I’m still sticking with my statement in the study guide that it is impossible to be certain, even moderately so, regarding the authorship of the book.
John Byron, Associate Professor of New Testament at Ashland Theological Seminary, reviews Ephesians on his blog, The Biblical World.
The bottom line:
I commend Robert Cornwall and Energion Publications for producing a thoughtful study guide that does not spoon feed information to readers and supply with trite solutions to make it through life. Rather, this volume will challenge the reader to think as well as learn. It would serve either an individual or group study, but I think a group setting would make the interaction all the more valuable. I look forward to seeing other similar study guides in the future.
I made reference to this study and our last week’s discussion on my personal blog in discussing Christmas.
In our study of Luke for the Agape Sunday School class at First United Methodist Church, we will be looking at Lesson 2 of the study guide dealing with the announcements of the birth of Jesus and his birth and childhood. The recommended additional reading is from 1 Samuel 1. It may be tempting to skip the Old Testament passage, but you’ll lose part of the background if you do so.
There is always a tension between expectation and fulfillment. Expectation is not always fun. It is easy for our hopes and dreams to fade when we have a time of waiting. This is illustrated repeatedly in scripture as expectation fades to despair. The Israelites as slaves in Egypt have an expectation, but by the time Moses comes along, it is pretty much despair. They don’t want this new upstart leader to rock the boat and possibly make things worse.
But the Bible story always leads to a fulfillment, when expectation meets fulfillment. As we go through the story of Luke we will find that we are left with expectation again at the end of the story. And that is a feature of the Biblical story, the story of God’s interaction with people. Now we expect the second coming, and the temptation is to let expectation to fade.
We’re getting an early start on the Advent season. As is usual in this country, we will start celebrating Christmas early. We can’t wait for it to actually happen. We want to get to the fulfillment. But God calls for–and provides–times of expectation, of waiting.
Luke shares the story of the nativity with Matthew. Mark begins with the proclamation of the kingdom and the baptism of Jesus. John also has no nativity story. John’s focus is on how truly divine Jesus is. While the theology of John is wonderful, the Jesus that John portrays is somehow less approachable and less comprehensible than the one we find in the synoptics.
Luke really gives us more of the young Jesus, the “incomplete” Jesus, if you will, of childhood and youth. He grows in wisdom, stature, and in favor with God and other people (Luke 2:52). That is a picture that many of us have trouble keeping in mind, especially in connection with the divine Jesus. How can Jesus, who is God, grow in the favor of God? But that is part of the mystery of the incarnation. We cannot make Jesus less divine in order to keep him human, but we also cannot make him less human in order to keep him divine.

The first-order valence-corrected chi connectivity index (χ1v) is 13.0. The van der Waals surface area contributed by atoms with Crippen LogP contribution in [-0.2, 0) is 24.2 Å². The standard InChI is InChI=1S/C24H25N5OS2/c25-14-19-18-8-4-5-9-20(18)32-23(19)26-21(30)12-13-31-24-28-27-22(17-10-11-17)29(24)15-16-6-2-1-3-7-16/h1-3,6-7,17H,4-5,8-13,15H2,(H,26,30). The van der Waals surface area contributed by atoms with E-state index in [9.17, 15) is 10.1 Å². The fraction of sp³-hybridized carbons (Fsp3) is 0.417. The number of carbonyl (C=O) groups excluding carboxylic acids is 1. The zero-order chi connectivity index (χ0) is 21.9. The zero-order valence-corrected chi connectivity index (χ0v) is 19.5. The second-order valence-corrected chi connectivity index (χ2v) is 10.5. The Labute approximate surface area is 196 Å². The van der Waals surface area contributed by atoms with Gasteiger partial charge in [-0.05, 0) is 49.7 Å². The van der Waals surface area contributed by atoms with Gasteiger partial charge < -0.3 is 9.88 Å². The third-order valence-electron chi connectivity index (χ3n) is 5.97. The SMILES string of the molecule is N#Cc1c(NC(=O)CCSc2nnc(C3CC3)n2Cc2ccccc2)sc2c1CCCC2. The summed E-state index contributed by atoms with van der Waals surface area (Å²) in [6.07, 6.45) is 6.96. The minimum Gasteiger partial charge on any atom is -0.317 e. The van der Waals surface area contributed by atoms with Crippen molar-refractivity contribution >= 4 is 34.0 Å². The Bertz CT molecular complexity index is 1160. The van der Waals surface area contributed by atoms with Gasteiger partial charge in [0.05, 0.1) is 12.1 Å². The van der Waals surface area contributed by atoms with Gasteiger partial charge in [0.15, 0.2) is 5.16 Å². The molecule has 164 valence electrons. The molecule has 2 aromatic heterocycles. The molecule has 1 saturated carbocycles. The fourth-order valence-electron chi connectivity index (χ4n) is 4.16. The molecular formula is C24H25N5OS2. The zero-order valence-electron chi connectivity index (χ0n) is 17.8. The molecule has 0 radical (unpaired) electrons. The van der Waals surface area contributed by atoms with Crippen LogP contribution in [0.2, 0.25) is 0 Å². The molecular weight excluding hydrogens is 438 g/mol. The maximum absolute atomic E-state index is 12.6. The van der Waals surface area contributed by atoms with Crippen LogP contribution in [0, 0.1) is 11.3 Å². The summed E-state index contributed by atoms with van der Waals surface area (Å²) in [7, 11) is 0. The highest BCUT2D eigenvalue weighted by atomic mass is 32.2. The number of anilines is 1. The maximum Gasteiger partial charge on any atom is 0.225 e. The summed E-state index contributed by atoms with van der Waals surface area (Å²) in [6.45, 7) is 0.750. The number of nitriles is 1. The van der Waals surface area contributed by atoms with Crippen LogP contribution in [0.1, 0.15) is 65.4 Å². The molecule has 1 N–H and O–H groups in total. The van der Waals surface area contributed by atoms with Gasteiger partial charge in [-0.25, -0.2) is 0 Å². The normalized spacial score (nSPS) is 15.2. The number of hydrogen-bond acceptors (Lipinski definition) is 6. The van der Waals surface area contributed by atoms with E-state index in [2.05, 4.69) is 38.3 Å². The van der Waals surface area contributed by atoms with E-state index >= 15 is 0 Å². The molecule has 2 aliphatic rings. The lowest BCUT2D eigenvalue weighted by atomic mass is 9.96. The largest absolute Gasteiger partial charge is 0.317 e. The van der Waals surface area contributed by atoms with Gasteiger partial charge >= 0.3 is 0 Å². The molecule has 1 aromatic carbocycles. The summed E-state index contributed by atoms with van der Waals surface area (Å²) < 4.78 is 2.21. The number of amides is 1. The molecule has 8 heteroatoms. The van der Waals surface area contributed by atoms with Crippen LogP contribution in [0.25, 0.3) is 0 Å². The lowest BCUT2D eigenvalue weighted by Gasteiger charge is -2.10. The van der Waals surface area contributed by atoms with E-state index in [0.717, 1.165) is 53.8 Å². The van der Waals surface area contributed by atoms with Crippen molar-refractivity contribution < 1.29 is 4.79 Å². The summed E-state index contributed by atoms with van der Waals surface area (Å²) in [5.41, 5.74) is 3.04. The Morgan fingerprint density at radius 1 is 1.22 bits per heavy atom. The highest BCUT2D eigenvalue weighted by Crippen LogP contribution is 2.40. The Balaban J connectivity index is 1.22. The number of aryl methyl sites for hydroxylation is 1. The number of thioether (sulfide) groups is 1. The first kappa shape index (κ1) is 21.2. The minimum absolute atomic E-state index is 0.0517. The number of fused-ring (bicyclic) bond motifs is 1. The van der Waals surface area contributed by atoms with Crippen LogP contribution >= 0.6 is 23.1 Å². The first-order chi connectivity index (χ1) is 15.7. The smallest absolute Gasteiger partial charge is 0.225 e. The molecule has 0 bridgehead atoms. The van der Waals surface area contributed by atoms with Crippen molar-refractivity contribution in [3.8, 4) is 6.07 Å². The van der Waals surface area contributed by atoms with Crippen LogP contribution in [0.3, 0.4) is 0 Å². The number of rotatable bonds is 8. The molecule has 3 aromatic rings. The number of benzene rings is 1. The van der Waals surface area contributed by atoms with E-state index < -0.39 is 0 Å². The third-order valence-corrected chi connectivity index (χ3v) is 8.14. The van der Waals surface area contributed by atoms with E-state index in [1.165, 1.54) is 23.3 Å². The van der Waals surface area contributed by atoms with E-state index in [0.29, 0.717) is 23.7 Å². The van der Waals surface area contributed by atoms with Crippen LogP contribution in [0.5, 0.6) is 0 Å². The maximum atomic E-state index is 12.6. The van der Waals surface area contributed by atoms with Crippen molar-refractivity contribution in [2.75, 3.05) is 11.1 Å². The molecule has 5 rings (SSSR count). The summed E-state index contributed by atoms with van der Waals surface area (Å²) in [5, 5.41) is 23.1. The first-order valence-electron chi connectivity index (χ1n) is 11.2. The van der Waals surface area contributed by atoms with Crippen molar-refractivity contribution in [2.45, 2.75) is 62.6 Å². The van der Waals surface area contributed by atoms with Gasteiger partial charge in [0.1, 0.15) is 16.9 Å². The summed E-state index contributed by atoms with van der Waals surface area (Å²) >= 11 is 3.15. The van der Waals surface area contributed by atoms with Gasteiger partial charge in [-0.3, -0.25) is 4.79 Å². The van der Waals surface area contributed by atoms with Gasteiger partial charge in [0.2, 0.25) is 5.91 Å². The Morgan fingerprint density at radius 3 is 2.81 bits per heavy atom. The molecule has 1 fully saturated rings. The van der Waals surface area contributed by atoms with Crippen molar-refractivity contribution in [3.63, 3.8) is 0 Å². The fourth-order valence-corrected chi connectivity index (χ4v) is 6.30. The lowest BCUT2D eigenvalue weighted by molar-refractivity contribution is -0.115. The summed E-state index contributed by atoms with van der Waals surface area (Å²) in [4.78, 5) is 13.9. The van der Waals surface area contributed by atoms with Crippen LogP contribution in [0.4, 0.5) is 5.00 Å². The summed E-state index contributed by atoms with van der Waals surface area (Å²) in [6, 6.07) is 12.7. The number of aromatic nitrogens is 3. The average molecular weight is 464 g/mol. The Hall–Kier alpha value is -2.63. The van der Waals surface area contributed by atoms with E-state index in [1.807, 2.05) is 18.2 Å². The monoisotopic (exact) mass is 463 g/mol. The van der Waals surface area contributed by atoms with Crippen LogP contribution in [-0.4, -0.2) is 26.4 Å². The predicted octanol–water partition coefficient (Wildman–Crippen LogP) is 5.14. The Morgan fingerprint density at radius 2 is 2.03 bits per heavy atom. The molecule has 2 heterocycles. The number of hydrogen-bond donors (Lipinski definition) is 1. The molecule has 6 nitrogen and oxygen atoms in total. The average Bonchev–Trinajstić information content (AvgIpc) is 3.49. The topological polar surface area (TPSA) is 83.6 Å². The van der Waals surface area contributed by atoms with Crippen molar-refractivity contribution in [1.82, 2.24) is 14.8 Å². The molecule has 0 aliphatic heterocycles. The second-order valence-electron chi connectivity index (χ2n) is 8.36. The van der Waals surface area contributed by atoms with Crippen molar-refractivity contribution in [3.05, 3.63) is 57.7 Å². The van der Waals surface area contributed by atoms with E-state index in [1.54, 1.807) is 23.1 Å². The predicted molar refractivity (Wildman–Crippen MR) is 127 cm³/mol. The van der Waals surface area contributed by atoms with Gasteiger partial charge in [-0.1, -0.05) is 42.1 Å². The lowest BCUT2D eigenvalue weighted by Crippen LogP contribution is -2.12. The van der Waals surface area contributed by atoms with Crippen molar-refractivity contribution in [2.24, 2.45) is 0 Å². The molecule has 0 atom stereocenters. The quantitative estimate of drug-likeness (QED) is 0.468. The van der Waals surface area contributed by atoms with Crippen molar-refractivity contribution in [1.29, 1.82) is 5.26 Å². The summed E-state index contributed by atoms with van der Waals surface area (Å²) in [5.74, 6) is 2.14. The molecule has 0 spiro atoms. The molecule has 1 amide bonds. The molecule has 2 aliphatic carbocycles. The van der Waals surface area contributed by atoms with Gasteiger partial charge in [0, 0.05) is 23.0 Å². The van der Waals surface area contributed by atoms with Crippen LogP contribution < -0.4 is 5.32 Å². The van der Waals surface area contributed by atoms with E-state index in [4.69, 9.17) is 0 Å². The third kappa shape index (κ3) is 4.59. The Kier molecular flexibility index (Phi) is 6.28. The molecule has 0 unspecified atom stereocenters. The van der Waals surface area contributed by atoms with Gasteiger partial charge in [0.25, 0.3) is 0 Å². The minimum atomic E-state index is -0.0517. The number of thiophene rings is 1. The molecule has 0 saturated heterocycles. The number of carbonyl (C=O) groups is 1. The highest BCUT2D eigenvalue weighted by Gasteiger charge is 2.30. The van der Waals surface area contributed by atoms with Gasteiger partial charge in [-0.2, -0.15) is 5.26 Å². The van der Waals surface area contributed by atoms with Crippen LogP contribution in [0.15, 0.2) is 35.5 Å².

Expectation, waiting, and growth–what a combination!
I’m delighted to open this discussion and announcements area with a quote from Dr. David Alan Black, author of Energion books The Jesus Paradigm and Christian Archy:
Seven reasons why I love the book of Hebrews:
It exalts Jesus as our great leader. I therefore dare not exalt any human leader above Him.
It reminds us that Jesus is the final revelation of God. I therefore dare not exalt any human writing above the Scriptures.
It shows us that Jesus is the greatest catholic priest the world has ever known. I therefore dare not look to any human to mediate my relationship with God.
It depicts Christianity as a pilgrimage. I therefore dare not live as if this world were my home.
It emphasizes the “obedience of faith” (a leading Pauline subject). I dare not think that orthodoxy is sufficient without orthopraxy.
It reveals that suffering is a necessary part of the Christian experience. I therefore dare not seek to avoid costly sacrifice while serving Jesus.
It shows me that there is no place in the will of God for slavish obeisance to religion. I therefore dare not place human traditions above fidelity to Jesus and His ways.
Is this not the heart of Christianity?
(Used by permission.)
Energion Publications owner/editor Henry Neufeld will be teaching a seven week series on the gospel of Luke for the Agape Sunday School class at First United Methodist Church in Pensacola, FL. The series will begin on October 25, 2009. For further information on the Agape class, see the First UMC web site.
The class will use The Gospel According to Saint Luke: A Participatory Study Guide, the book supported by this web site. Henry will post weekly notes here regarding the class, preparation, thoughts, and study materials.